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Helpful Tips for Reading Public Opinion Polls

Given the current political atmosphere, it is impossible to stray away from the ubiquity of the 2016 presidential election. This is the first presidential election for many millennials, so it is important to be informed on the candidates. One way to stay up to date on the election is to follow public opinion polls. 

Keep these tips in mind when reading a public opinion poll:

• Look at the history and reputation of the poll. Has it been recognized in publications? Does the poll have longevity? If the poll has been around for a while, enough people read it, therefore view it as a reliable source of information.

• Research the resume’s of the pollsters. This should be a critical element of your evaluation. Look for partisan jobs that they’ve held or organizations that they belong to. Many pollsters have partisan careers. If the entire staff leans towards one party, you may want to reconsider where you get your information from, as pollsters can skew poll questions a certain way.

• Sample makeup should also be a key consideration when choosing your preferred poll.  Are the samples diverse? Does the demographic makeup accurately reflect the population? If there isn’t proper demographic balance, results will be inaccurate. Small sub groups will have a large margin of error, so it is important to see how many people are in the subgroup as it can show how closely the poll reflects the population. Click here for more information: https://www.aapor.org/Education-Resources/ Election-Polling-Resources/Measuring-Sub-Group-Preferences.aspx

• Does the poll uses live interviewers or a recorded message?  Live interviewers have a better chance at reaching specific groups of people which better represent the population, while recorded messages tend to rely on automatic dialing. It is easier for a person to hang up on a recording than a live person.  To read more on sampling techniques, click here: https://www.aapor.org/Education-Resources/ Election-Polling-Resources/Sampling-Methods-for-Political-Polling.aspx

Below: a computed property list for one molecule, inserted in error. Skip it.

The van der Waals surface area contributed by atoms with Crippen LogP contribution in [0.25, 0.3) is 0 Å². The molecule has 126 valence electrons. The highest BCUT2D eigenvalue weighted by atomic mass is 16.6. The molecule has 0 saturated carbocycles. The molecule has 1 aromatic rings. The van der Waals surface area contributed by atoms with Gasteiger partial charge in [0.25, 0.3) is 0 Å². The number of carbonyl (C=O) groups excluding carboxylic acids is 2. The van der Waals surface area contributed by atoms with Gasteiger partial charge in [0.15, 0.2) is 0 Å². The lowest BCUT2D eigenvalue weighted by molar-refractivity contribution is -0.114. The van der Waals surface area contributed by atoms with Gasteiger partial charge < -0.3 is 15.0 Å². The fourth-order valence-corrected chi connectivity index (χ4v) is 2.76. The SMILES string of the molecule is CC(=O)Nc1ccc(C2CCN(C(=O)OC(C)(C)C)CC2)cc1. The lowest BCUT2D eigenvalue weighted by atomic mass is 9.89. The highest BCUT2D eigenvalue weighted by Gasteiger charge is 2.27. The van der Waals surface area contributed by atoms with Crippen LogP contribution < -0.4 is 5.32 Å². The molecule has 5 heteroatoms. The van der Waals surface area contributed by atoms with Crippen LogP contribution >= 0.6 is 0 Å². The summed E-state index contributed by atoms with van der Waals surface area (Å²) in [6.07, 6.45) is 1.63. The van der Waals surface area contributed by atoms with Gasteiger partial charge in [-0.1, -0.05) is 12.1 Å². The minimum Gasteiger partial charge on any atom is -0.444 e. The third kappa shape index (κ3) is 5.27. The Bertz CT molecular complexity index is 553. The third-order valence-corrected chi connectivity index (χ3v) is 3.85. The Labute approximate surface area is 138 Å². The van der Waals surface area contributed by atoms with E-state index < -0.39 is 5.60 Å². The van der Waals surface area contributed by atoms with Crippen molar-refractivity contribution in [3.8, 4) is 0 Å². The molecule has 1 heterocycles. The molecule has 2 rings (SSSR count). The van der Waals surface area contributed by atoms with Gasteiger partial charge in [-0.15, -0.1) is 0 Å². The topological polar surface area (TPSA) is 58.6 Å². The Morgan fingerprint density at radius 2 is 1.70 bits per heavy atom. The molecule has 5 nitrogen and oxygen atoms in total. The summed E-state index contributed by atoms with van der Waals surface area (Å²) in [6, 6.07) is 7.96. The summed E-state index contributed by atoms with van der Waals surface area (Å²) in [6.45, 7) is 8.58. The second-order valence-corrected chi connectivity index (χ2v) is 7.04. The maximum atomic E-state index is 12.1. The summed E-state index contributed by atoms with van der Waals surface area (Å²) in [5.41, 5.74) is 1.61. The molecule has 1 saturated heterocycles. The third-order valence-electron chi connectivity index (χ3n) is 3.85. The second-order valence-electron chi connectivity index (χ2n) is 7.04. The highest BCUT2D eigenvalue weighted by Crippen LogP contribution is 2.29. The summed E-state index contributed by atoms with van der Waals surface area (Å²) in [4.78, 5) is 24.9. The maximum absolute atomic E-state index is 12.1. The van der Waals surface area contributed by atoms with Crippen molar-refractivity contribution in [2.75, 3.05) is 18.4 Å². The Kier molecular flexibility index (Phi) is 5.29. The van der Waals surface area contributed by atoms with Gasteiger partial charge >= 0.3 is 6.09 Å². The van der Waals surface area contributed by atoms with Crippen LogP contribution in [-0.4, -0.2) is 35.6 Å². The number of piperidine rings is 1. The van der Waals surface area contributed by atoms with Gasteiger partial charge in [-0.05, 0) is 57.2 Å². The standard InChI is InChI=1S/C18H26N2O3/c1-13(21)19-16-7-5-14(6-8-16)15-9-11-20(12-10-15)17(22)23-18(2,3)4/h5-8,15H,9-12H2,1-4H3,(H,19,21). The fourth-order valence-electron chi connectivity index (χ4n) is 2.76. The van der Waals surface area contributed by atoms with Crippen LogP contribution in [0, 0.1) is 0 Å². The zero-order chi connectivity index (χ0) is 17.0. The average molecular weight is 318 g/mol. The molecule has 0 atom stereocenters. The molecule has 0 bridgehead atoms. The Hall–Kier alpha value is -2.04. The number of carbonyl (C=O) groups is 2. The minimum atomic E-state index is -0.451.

• Research the outlet in which you are seeing poll results. Check to see if the poll results are featured on a partisan news channel. If they are, there is a chance that the poll is somehow tied to or supported by that news channel therefore producing partisan results.

• Read the survey questions. While there is no way to test the quality of the survey, look at the individual questions and see if the questions offer all response options. For example, when asking what candidate one supports, are third party candidates present? Click the following links to learn more about response rates and survey quality.  https://www.aapor.org/Education-Resources/For-Researchers/Poll-Survey-FAQ/Response-RatesAn-Overview.aspx

• Look for poll aggregators. Poll aggregators bring together poll results from various sources using national and state polls. This process gives an average of poll results which can be seen as more reliable. For more information, click here https://www.aapor.org/Education-Resources/ElectionPolling-Resources/Poll-Aggregators.aspx

As a millennial, it is hard to stay away from social media posts. Information is easily accessible through applications, making it easy for people to believe almost everything they read. No matter where you get your polling information from, it is important to do your research as many sources that seem credible are not.

*This guide was prepared by DCEP student Carly Frank